Bloomberg News

Pakistan Seeks Russia’s Help to Finance Iran Gas Pipeline

March 29, 2012

Officials from Pakistan’s petroleum ministry will travel to Russia early next month for talks with Gazprom OAO (GAZP) as the South Asian country seeks financial and technical help to revive a stalled gas pipeline from Iran.

Pakistan is exploring different options and a visit by technical experts to Russia is part of those efforts, Abdul Basit, a spokesman for Pakistan’s foreign ministry, told reporters in Islamabad today. The nation is struggling to finance the $1.3 billion pipeline, already delayed by a decade, in the face of sanctions over Iran’s nuclear program.

New sources are crucial to Pakistan’s attempts at easing its worst energy crisis as power blackouts for as long as 18 hours a day in major cities crimp economic growth and trigger street protests against Prime Minister Yousuf Raza Gilani’s government. The $175 billion economy grew 2.4 percent in the year through June 2011, one of the smallest expansions in a decade, according to official data.

The ministry of finance on March 13 said a consortium of Industrial and Commercial Bank of China and Pakistan’s Habib Bank Ltd. (HBL) is showing “less interest” in the pipeline project. The country may impose a tax on consumers, or seek government- to-government arrangements with Iran, China and Russia to build the pipeline, the ministry said the same day.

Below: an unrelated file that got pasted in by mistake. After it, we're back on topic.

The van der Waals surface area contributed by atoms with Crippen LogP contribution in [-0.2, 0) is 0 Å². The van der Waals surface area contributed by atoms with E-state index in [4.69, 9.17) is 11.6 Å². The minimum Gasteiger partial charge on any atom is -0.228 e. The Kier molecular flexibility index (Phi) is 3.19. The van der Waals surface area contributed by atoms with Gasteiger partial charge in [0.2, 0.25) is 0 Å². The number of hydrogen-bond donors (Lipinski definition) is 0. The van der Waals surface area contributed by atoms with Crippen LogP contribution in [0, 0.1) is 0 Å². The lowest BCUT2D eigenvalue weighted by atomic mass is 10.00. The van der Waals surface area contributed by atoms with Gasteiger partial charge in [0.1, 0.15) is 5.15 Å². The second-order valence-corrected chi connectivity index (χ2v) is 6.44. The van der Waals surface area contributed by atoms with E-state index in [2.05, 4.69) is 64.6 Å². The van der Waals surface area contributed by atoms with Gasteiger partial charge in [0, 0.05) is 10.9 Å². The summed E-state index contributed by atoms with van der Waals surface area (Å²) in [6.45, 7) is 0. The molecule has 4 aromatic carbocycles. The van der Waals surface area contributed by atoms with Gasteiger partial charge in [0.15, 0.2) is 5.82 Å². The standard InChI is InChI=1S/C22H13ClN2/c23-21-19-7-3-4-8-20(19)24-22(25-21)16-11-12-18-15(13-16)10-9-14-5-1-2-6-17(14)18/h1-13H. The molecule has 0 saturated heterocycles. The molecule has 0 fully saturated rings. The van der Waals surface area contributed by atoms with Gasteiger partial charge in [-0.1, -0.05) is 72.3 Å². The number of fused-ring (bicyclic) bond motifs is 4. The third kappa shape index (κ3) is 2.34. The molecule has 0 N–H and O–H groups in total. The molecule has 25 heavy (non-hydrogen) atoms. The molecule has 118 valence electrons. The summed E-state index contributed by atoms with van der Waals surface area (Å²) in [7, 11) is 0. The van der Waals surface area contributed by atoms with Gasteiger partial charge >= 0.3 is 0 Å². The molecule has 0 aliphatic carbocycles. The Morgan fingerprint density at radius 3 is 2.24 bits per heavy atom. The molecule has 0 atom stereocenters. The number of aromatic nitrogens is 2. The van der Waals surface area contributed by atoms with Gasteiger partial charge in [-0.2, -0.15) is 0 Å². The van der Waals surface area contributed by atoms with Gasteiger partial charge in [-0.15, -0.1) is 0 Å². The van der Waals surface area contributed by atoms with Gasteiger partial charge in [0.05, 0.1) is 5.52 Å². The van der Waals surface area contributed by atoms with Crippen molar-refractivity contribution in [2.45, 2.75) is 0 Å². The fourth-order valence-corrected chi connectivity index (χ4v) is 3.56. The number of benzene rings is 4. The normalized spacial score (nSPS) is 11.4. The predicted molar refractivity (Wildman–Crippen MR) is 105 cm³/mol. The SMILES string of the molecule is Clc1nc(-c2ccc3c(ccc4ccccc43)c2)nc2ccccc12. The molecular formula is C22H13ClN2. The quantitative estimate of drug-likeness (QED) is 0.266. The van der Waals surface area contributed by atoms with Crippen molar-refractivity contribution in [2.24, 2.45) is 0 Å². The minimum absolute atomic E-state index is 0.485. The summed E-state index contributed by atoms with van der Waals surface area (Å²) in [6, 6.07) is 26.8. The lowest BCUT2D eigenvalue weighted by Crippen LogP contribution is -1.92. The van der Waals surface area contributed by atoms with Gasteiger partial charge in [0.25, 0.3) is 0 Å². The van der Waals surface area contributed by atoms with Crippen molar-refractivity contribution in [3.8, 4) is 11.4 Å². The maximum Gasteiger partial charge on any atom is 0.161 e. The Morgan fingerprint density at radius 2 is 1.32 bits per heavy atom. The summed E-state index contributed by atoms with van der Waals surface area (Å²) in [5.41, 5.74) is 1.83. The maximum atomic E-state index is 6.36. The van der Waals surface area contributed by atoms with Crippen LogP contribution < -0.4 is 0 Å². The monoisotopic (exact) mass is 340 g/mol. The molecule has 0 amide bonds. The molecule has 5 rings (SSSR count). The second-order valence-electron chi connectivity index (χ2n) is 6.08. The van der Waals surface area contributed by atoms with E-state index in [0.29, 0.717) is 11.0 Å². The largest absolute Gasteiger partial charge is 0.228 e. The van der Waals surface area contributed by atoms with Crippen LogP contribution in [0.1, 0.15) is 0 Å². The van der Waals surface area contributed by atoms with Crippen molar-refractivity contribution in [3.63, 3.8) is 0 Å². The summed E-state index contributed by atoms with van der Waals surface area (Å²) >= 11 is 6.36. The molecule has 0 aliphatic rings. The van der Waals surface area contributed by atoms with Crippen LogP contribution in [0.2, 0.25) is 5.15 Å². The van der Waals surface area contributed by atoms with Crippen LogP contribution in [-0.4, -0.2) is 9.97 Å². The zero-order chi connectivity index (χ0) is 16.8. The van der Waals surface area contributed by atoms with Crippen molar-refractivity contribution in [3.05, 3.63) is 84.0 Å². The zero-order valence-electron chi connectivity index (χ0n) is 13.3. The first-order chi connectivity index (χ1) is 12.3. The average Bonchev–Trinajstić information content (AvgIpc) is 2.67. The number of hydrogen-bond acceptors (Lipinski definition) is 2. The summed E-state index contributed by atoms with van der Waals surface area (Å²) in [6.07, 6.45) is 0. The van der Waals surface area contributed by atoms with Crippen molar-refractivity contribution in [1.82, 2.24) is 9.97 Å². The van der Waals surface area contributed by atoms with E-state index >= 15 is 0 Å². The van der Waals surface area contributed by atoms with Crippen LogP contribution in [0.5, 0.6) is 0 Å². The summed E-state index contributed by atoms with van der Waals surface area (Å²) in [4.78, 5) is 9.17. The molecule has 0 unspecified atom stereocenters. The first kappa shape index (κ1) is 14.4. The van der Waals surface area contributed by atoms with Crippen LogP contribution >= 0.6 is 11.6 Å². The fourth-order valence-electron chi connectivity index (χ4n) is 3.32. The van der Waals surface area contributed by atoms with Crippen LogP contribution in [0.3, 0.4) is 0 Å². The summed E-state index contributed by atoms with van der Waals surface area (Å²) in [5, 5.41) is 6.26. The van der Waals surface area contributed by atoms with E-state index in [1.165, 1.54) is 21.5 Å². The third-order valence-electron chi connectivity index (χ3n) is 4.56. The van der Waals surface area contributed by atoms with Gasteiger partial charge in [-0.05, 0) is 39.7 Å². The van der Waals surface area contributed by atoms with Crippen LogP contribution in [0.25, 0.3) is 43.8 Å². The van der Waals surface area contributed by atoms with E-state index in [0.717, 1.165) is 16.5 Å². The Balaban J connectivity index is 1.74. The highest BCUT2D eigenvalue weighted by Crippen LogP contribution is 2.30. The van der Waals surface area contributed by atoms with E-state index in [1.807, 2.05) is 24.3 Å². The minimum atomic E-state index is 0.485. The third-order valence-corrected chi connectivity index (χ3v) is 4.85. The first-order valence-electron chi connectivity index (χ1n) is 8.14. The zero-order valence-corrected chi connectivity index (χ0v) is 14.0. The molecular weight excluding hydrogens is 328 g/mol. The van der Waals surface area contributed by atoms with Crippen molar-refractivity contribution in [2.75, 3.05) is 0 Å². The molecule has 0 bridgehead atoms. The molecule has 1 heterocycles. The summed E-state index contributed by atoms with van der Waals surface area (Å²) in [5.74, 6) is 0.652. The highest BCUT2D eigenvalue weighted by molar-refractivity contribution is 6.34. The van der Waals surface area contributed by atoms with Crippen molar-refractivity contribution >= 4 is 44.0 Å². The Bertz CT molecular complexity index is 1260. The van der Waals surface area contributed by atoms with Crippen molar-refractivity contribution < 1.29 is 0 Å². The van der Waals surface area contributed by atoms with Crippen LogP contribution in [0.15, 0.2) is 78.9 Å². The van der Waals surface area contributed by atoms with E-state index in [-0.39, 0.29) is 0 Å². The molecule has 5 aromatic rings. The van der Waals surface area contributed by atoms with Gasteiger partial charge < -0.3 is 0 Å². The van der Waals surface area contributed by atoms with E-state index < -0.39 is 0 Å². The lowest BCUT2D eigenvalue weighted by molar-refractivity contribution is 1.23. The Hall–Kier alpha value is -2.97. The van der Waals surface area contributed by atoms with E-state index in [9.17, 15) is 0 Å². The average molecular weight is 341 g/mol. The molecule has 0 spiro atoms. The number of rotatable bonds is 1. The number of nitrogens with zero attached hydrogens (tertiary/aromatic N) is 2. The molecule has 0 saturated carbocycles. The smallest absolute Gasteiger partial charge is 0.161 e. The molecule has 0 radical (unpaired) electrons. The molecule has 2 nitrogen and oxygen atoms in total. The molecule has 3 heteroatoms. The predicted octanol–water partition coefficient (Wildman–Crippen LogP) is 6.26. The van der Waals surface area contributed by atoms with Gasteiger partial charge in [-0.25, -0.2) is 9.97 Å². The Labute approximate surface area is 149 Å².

Alternative Project

Pakistan is responsible for completion of the pipeline by 2014, a deadline agreed by the two countries in 2010 after political and security concerns delayed the project. Under the agreement, Iran will provide about 21.5 million cubic meters of gas a day to Pakistan for 25 years. The deal can be extended by five years and volume may rise to 30 million cubic meters a day.

U.S. President Barack Obama has publicly supported an alternative gas pipeline project, from Turkmenistan to Afghanistan, Pakistan and India, that would bypass Iran. The U.S. and its allies have tightened sanctions against Iran saying the Islamic Republic’s nuclear program is a cover to make weapons, while the Persian Gulf country has said it is only for peaceful civilian purposes.

Pakistan’s gas shortfall is forecast to reach 2.22 billion cubic feet a day in the fiscal year that began July 1, according to government data. The pipeline will carry gas from the South Pars field via Baluchistan province in southwest Pakistan to an off-take point in Nawabshah. South Pars, which extends from Qatar’s North Field, is the largest known gas deposit in the world.

To contact the reporter on this story: Haris Anwar in Islamabad at hanwar2@bloomberg.net

To contact the editor responsible for this story: Peter Hirschberg in Hong Kong at phirschberg@bloomberg.net


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